Saline students place 2nd at national automotive skills competition
Courtesy of AAA Michigan
Their runner-up status will grant them access to nearly $69,000 in scholarships.
The students, Evan Fischbach and Tommy Michaluk, beat out teams from about 60 Michigan schools in April to earn a spot at the national Ford/AAA Student Auto Skills Competition in Dearborn.
One hundred students in total — a team of two from each state — competed in the hands-on contest, which involved both a written exam and a timed event. Students were required to diagnose and repair deliberately-installed glitches in their assigned Fiestas.
The students were allotted 90 minutes to fix the vehicles. And while speed is important, the contestants were issued “time demerits” for technical and quality-of-workmanship errors. Penalties could be given for missing a light bulb or a fuse, for leaving a tool under the hood or for failing to reconnect the wiring harness, said Tim Timoszyk, automotive teacher for the South & West Washtenaw Consortium, a career-technical center for Chelsea, Dexter, Manchester, Milan and Saline students.
He said 18 seconds also were added to each team’s final time for every question the students got wrong on the written exam.
Timoszyk said Saline and five of the other 50 high schools were the only teams to not receive a single demerit for technical or workmanship errors. Thus, the teams’ test results determined the top six places.
Fischbach and Michaluk had the highest scores on the written exam, but Timoszyk said the team from Kansas was faster in fixing their vehicle, earning them first place.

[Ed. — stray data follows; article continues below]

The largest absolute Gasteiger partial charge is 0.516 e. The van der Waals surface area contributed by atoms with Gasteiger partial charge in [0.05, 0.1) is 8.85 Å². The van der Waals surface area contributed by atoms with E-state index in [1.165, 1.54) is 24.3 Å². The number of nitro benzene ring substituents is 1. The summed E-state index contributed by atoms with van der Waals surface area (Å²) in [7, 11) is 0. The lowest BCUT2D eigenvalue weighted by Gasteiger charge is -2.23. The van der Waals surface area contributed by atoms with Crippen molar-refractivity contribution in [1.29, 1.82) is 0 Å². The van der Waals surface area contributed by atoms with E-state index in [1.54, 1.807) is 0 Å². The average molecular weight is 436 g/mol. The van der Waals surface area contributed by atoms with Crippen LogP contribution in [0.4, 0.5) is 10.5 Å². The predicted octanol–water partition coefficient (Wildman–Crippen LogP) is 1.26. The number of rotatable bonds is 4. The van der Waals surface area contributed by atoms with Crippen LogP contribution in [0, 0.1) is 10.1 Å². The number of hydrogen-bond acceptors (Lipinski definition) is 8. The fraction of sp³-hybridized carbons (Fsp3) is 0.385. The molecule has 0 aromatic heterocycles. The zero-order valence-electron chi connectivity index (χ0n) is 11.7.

This was Timoszyk’s seventh appearance at the national auto skills finals and the third in a row. Second is the best his teams have placed so far.
He said he treats the competition much like a sporting event and essentially has students train and “try out” to make the team. The students study from September to February. Of the initial 25 juniors and seniors from his automotive technology classes who showed interest in the contest, he narrowed it down to about 12 who took a practice exam to determine the final two. Fischbach and Michaluk had the highest scores of the group.
“It always has bothered me that just because a student doesn’t take 10 AP (Advanced Placement) classes, that student is somehow deemed less intelligent than another child,” he said. “I can guarantee you, these kids study harder for this exam and these contests than some of the AP students do.”
Timoszyk said the Ford/AAA Student Auto Skills Competition is beneficial to high schoolers for a variety of reasons — the first being the scholarship money. Students also win a variety of tools.
The exams virtually are identical to the type of test required for obtaining an automotive technician's license, Timoszyk said, making for excellent practice.
He said Fischbach will attend Washtenaw Community College in the fall to do precisely that, become an auto technician, while Michaluk will attend Kettering University to pursue engineering.